Many of today’s most successful actors and comedians started out in the sweaty spotlight of comedy clubs, improvising their way to stardom. Here’s a few of those celebs who grew their wings at places like the Voodoo:
Before heading off to SNL and movie stardom, Kristen Wiig took classes and performed at the legendary Los Angeles improv company The Groundlings. “Groundlings opened everything up,” she reflects. “[W]hen I started taking classes at The Groundlings and taking improv, it was like something just clicked and I felt like, ‘Oh, this is what I want to do.’”
Chicago’s Second City comedy club was Steve Carell’s “first big paying job” as an actor. “I already felt like I’d made it, just being at Second City. There didn’t seem to be much more beyond that that I’d dreamt about achieving. When I was there, I thought, ‘If I could just do Second City and do a couple of television commercials…’ Man, I was set. There was nothing in my mind that was better than that. I would’ve had it good.”
Amy Poehler established herself at Chicago’s Second City, too, and also at ImprovOlympic where she helped form the Upright Citizens Brigade. She gave a speech to a graduating Harvard class about life lessons learned from improv. “It’s so important to have a good team that supports you. In improv, there’s virtually nothing you can’t do when you have teammates that understand how important it is to take care of each other,” she said. “They give you wings to fly. In life the same holds true.”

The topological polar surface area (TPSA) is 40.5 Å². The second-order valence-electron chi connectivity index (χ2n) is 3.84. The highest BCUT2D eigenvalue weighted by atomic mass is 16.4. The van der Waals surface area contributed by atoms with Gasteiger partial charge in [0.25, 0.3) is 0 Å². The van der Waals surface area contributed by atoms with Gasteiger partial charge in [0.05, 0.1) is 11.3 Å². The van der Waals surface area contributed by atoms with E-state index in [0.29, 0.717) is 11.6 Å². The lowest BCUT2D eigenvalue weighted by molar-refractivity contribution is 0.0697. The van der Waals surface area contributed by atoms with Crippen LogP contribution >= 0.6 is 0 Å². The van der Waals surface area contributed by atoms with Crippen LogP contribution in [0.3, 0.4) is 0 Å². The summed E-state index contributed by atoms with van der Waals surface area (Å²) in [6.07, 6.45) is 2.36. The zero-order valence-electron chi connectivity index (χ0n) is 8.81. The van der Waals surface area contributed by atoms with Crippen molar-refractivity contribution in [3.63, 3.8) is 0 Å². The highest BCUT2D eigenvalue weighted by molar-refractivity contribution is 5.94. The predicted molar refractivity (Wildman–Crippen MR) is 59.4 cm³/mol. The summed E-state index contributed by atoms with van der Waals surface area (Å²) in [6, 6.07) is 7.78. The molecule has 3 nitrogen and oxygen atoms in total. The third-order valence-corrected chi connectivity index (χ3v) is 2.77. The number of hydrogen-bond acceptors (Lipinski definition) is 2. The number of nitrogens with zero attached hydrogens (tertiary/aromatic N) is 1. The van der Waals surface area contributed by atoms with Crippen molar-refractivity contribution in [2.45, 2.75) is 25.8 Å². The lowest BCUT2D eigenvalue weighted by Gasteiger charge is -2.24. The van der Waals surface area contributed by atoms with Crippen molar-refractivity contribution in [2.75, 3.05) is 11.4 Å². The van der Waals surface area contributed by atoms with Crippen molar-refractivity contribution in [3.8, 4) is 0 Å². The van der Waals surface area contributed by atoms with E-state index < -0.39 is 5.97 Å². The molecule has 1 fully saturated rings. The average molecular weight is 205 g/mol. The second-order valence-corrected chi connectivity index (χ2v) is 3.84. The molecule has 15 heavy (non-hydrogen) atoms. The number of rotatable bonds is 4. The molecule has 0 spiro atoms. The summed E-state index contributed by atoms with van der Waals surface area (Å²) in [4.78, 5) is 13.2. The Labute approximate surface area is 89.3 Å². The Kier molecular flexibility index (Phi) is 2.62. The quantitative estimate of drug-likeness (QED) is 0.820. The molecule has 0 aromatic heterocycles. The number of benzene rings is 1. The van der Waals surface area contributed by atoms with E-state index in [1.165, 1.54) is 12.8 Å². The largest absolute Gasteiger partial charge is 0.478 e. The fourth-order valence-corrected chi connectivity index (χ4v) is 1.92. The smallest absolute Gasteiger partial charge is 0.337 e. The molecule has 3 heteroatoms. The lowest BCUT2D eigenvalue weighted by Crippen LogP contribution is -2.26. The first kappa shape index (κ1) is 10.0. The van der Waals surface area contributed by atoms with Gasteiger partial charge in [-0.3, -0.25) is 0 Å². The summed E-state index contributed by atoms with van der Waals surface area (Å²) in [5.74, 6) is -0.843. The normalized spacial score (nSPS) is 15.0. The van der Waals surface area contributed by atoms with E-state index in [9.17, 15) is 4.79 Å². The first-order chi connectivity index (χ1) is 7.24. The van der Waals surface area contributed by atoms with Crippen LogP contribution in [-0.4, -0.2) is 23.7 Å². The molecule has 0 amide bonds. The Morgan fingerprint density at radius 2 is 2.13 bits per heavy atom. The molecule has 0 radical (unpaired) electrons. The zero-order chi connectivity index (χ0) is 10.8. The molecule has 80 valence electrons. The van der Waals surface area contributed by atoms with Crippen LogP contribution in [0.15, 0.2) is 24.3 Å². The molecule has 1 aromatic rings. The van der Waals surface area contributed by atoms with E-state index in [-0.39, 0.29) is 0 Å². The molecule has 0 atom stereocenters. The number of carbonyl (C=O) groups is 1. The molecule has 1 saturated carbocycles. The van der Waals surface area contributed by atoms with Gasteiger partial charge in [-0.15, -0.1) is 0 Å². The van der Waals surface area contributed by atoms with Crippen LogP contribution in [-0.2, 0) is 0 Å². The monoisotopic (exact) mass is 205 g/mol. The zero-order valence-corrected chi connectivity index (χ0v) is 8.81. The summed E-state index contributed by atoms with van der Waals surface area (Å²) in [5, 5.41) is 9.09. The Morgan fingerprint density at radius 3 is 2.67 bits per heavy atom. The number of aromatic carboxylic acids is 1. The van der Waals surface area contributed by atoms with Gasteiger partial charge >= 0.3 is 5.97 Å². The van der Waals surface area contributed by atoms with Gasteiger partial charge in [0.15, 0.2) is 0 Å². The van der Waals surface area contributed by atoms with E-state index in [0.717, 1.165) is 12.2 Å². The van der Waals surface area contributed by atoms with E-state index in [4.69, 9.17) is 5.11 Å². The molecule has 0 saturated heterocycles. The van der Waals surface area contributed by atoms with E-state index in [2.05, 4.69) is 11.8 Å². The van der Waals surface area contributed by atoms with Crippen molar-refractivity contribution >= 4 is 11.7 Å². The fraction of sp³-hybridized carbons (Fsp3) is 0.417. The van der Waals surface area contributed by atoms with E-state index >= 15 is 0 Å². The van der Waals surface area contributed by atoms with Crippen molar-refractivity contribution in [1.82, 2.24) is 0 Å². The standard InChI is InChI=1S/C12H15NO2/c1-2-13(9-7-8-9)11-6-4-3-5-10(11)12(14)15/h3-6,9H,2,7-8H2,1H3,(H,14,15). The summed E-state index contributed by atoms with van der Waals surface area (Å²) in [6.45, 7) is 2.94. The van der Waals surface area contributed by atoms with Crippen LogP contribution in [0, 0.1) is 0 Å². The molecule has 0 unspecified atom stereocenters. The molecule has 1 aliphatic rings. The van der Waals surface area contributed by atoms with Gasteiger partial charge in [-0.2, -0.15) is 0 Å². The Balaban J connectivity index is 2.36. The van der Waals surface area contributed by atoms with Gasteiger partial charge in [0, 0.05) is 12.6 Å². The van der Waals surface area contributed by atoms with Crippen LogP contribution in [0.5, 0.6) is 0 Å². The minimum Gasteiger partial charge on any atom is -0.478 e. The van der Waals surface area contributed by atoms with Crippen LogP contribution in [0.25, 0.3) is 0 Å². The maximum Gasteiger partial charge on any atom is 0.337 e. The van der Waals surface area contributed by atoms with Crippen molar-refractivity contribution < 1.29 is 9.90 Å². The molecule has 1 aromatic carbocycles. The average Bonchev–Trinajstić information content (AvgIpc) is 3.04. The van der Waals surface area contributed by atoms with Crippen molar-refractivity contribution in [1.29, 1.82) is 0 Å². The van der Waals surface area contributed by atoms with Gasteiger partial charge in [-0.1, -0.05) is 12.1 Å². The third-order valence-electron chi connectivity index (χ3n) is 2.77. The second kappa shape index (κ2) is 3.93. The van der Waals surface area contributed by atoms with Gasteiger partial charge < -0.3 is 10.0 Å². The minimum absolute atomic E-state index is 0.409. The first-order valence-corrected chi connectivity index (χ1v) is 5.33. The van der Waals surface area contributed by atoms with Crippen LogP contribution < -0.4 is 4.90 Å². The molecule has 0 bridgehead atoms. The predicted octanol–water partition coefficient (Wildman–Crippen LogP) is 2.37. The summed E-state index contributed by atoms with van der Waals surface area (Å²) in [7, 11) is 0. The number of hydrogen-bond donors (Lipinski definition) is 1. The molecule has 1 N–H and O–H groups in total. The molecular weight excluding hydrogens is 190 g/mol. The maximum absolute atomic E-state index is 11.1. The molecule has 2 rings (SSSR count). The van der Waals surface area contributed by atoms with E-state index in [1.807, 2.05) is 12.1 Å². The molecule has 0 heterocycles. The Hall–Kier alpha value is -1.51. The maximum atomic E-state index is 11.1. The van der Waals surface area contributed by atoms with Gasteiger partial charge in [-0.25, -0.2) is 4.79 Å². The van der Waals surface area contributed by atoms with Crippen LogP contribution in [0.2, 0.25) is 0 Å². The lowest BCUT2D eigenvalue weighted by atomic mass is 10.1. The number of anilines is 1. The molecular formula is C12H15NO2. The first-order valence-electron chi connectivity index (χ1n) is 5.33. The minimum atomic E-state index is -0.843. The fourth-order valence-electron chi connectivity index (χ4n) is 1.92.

Of course, it’s hard to mention Amy without longtime friend and coworker Tina Fey. She, too, has reflected on how the things she learned at Second City helped her succeed both on stage and off. “In improv there are no mistakes, only beautiful happy accidents. And many of the world’s greatest discoveries have been by accident. I mean, look at the Reese’s Peanut Butter Cup, or Botox.”
Even after joining the troupe at Second City, he said he was eager to do straight theater. “I’d think to myself, I’ve got to do ‘Hamlet,’ I’ve got to do avant-garde theater, and so I would quit, grow a beard and do a play.” Obviously today he’s known for his satirical humor and not epic sagas. In a speech at Northwestern, he referenced his improv roots, saying, “No one is leading, you’re all following the follower, serving the servant. You cannot win improv. And life is an improvisation. You have no idea what’s going to happen next and you are mostly just making things up as you go along.”
Come down to RISE Comedy Playhouse and see our stars in the making.